Autobiographical memories of past events and imaginations of future scenarios comprise both episodic and semantic content. Correlating the amount of “internal” (episodic) and “external” (semantic) details generated when describing autobiographical events can illuminate the relationship between the processes supporting these constructs. Yet previous studies performing such correlations were limited by aggregating data across all events generated by an individual, potentially obscuring the underlying relationship within the events themselves. In the current article, we reanalyzed datasets from eight studies using a multilevel approach, allowing us to explore the relationship between internal and external details within events. We also examined whether this relationship changes with healthy aging. Our reanalyses demonstrated a largely negative relationship between the internal and external details produced when describing autobiographical memories and future imaginations. This negative relationship was stronger and more consistent for older adults and was evident both in direct and indirect measures of semantic content. Moreover, this relationship appears to be specific to episodic tasks, as no relationship was observed for a nonepisodic picture description task. This negative association suggests that people do not generate semantic information indiscriminately, but do so in a compensatory manner, to embellish episodically impoverished events. Our reanalysis further lends support for dissociable processes underpinning episodic and semantic information generation when remembering and imagining autobiographical events.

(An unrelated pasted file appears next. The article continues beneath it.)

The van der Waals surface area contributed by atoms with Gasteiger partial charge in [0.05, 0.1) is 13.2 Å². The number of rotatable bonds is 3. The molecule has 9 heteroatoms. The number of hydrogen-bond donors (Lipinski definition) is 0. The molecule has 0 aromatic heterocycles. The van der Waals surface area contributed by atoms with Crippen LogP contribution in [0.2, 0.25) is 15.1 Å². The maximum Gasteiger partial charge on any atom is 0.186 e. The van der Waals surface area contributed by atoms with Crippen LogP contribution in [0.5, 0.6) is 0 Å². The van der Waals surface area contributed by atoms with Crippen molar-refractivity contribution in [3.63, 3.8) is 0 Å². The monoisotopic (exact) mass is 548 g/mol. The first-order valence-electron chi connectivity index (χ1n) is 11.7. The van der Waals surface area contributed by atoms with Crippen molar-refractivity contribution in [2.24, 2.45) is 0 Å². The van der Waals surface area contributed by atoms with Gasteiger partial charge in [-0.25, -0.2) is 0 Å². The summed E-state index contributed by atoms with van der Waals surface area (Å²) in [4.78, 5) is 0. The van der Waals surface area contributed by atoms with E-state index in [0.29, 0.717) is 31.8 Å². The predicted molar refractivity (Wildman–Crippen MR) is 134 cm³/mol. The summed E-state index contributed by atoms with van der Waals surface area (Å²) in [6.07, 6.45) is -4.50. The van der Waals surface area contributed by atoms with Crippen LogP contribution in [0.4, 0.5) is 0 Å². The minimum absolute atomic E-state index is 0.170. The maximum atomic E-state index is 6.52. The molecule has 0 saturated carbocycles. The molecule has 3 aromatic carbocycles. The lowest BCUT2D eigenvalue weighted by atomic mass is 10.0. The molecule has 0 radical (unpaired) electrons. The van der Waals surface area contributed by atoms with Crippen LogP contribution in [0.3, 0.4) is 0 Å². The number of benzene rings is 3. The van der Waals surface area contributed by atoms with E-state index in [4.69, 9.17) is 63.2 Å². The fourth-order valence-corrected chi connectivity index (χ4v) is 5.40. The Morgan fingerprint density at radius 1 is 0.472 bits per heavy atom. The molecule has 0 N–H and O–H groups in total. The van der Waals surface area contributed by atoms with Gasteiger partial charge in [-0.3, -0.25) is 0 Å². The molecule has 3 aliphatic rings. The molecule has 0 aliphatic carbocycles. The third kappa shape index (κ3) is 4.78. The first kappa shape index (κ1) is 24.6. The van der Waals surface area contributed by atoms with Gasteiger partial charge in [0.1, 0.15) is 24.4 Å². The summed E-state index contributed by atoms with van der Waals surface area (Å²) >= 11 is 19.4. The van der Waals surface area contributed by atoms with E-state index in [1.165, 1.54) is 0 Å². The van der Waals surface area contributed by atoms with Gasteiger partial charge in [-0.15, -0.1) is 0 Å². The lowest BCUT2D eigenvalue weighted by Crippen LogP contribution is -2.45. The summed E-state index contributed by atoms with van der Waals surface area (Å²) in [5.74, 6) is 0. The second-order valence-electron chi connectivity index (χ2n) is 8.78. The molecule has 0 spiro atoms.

Shadowing the wandering mind: how understanding the mind-wandering state can inform our appreciation of conscious experience
- Wiley interdisciplinary reviews. Cognitive science
- Published about 4 years ago
The mind-wandering state illustrates two fundamental aspects of consciousness: its generative nature, which is reflected by the stimulus-independent content of thought that occurs when our minds wander; and metacognition, the unique capacity of the mind to reflect and understand itself. Self-generated thought, which allows us to consider people and events that are not present in the immediate environment, and metacognition, allowing us to introspect and report our inner experiences, are both essential to the scientific study of mind-wandering. Nevertheless, they also inevitably lead to specific issues that mirror more general problems in the field of consciousness research. The generative nature of consciousness makes it difficult to have direct control on the phenomenon, and the act of introspecting on inner experience has the potential to influence the state itself. We illustrate how the field of mind-wandering research can overcome these problems. Its generative nature can be understood by triangulating the objective measures (such as neural function) with subjective measures of experience and it can be manipulated indirectly by varying the demands of the external environment. Furthermore, we describe candidate covert markers for the mind-wandering state, which allow the phenomenon to be observed without direct interference, minimizing the concern that instructions to introspect necessarily change conscious experience. For further resources related to this article, please visit the WIREs website.